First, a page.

Basically, if you arent bothered about benchmarks, and can only run at a resolution no higher than 1280x1024, dont expect to be 'blown away'. Maybe consider a monitor upgrade and a single card in the short term, you can always add a second card down the line. Multi-GPU setups, including crossfire, and designed to be run at high resolutions, high detail settings, with AA and AF applied. Afterall, thats what you pay all that money for!

    Finally, if you are considering a Multi-GPU solution, remember Nvidia has a very mature option with SLI. For more info, please take a look at my SLI Users Guide

    [EDITED by morbias] links updated
     
    Last edited by a moderator: Jan 21, 2009
  2. MikeMK

    MikeMK Ancient Guru

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    Setting Up Crossfire

    In the Beginning

    Ok, to begin with you need to make sure you have the following hardware:

    1) Standard ATI Card

    2) Mastercard of the same Series to your standard card. i.e. for an X1900XT or XTX you would need an X1900 Mastercard. Note - X1800 series are due to recieve a driver update to allow mastercardless Crossfire. Also, midrange X1 series cards dont require a mastercard

    3) Crossfire enabled Motherboard

    4) A Capable PSU.

    If you have read the first section of the guide, hopefully you will have some idea of what hardware you want, and which direction you are moving in. ATI have badged every crossfire component to make it clear what you need to add to your system to enable crossfire. Just look for these on your box:

    [​IMG] [​IMG]

    Putting it all Together

    Ok, so once you have all your gear together its time to get it up and running. Insall everything in the usual manner, but pay particular attention to the way in which you insert your Cards into the Motherboard. On some boards, the Mastercard goes in the second PCI-E 16x Slot, and on others it goes in the top one. I think this relates to which chipset your motherboard uses:

    RD480 Crossfire, Mastercard on the bottom....................................................RD580 Crossfire, Mastercard on the Top:

    [​IMG] [​IMG]

    Whatever you do, when installing your graphics cards into your motherboard, make sure you consult your motherboard manual so you are sure you have them the right way around!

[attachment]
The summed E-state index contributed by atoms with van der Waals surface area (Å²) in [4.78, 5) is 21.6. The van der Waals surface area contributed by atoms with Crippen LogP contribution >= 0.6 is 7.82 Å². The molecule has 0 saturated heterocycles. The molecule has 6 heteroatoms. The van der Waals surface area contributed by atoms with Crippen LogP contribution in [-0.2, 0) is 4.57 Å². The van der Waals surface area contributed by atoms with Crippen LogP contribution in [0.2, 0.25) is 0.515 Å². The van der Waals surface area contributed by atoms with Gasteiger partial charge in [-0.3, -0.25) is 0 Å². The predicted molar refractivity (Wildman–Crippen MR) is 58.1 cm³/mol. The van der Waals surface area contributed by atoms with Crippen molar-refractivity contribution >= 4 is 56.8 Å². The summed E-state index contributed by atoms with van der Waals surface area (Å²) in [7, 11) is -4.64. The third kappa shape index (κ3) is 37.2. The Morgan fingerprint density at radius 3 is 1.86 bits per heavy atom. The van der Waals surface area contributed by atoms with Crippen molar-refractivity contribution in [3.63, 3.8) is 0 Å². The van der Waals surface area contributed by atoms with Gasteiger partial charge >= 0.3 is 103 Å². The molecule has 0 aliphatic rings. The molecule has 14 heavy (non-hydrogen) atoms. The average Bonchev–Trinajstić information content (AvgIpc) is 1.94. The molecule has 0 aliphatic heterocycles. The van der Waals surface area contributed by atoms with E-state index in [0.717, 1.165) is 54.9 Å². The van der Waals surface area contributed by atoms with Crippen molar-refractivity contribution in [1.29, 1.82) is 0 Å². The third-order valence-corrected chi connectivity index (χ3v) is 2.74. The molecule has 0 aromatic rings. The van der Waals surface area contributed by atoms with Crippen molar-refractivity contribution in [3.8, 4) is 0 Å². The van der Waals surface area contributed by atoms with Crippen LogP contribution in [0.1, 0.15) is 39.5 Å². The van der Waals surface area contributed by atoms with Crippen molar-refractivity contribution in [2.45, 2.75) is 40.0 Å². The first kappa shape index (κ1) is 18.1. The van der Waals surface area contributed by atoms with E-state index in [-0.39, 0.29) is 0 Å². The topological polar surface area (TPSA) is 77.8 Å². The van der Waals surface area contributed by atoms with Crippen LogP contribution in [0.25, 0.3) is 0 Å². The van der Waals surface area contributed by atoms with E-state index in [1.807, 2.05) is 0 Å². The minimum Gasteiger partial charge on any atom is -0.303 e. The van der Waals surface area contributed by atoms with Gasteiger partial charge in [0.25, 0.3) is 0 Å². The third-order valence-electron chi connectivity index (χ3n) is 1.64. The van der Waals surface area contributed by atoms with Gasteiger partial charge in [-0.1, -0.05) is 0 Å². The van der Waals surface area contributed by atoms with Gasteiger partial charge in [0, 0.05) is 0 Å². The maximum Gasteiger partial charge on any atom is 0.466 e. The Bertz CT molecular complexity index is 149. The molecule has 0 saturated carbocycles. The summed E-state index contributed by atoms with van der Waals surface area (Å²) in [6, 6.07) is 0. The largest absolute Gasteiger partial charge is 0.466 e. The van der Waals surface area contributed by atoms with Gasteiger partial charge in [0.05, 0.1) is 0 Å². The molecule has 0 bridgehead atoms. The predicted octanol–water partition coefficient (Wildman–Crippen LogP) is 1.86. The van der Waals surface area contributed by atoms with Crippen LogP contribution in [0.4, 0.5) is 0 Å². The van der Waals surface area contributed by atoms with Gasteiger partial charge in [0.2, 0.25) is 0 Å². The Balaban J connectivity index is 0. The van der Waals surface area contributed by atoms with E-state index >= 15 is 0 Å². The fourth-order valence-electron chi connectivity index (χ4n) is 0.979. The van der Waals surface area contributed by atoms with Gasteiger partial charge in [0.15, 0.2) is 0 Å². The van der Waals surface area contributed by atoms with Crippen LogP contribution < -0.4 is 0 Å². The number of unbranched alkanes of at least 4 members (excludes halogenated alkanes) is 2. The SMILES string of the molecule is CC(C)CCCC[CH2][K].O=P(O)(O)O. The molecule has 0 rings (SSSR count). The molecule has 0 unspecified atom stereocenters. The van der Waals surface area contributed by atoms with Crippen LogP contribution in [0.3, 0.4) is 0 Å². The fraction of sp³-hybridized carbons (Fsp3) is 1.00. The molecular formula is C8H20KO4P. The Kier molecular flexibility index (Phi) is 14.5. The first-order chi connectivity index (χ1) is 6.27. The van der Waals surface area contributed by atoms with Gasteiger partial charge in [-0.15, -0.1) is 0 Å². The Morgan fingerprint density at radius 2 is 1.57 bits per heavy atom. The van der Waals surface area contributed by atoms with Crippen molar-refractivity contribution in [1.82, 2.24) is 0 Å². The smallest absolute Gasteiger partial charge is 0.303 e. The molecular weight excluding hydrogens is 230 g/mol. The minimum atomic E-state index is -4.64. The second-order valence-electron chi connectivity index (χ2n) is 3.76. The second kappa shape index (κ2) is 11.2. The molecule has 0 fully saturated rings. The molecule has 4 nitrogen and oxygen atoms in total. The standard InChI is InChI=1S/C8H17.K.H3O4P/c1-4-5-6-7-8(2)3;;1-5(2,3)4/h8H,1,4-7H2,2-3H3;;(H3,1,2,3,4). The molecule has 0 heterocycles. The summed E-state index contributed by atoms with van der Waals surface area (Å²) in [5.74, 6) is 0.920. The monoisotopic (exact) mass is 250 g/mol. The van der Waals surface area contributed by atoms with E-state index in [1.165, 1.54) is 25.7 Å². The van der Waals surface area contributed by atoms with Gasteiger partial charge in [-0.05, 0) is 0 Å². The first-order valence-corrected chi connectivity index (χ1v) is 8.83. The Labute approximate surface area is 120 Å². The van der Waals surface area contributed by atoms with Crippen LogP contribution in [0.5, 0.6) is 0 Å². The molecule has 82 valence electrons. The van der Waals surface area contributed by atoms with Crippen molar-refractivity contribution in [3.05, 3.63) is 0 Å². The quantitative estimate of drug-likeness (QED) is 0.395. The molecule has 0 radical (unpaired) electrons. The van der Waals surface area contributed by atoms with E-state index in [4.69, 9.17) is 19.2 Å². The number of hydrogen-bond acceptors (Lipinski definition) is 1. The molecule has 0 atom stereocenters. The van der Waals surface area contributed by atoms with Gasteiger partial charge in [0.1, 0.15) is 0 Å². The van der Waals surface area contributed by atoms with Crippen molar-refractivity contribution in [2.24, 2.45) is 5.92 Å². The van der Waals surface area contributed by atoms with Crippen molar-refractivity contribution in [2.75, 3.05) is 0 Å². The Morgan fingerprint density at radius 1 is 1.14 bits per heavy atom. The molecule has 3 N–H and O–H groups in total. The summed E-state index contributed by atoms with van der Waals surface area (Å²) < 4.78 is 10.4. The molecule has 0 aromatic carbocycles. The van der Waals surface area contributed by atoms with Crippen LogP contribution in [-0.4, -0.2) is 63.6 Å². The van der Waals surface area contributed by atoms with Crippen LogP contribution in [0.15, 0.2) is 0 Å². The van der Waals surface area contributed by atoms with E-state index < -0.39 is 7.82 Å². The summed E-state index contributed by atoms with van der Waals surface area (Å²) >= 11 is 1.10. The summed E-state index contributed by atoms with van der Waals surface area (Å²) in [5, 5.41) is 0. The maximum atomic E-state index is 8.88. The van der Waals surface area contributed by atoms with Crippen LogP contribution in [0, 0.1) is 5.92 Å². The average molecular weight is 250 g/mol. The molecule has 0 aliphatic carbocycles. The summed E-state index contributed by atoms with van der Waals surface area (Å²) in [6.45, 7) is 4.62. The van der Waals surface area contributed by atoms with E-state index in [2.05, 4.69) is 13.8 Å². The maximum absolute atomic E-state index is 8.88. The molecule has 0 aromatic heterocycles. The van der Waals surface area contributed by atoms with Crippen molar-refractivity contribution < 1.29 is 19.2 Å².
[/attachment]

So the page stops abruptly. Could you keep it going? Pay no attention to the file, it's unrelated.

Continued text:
Once the cards are in place, you need to fit the Crossfire, or Y cable, which looks like this:

    [​IMG]

    The odd looking connector you can see in the near ground connects into the special port on the back of the Mastercard (see pic above), then the DVI plug in the middle of the picture connects to the slave card, and the one on the left outputs to your monitor. Note - DONT connect your monitor directly into the back of one of the graphics cards, you will not be able to enable crossfire this way!

    Drivers and Software installation

    So you have your hardware together and in its box, and a fresh copy of XP installed... so its onto drivers. For those of you who have a dislike to the Catalyst Control Centre (CCC) provided for use with ATI drivers, you are not going to like this! In order to enable Crossfire you Have to install and use CCC. Currently for X1900 Crossfire the best driver set appears to be the 6.3's, or the 6.3 chuck patch, that enables HDR+AA support for Oblvion. You can find these in our download section. There have been reports of a few bugs with the latest 6.4 catalysts, including limited overclocking performance.

    Once you have the drivers installed, head into the CCC and select the crossfire tab. Tick the 'Enable Crossfire' box, like this, and hit ok.

    [​IMG] [​IMG]

    One thing that will become immediately apparent to anyone who has previously experienced SLI is the complete lack of options available in the drivers. Infact, the only evidence of crossfire even being enabled is a tick in a box (left hand screen) and Super AA modes being available (See up to 14x AA available in right hand screen). So in otherwords, dont expect to be able to change between rendering modes yourself, or adjust anything to do with the way crossfire works. This is a big negative compared to SLI, which is now really quite user configurable through the NV Control Panel. To put it in perspective, in CCC you cant even view the temps for BOTH your cards, only ONE of them!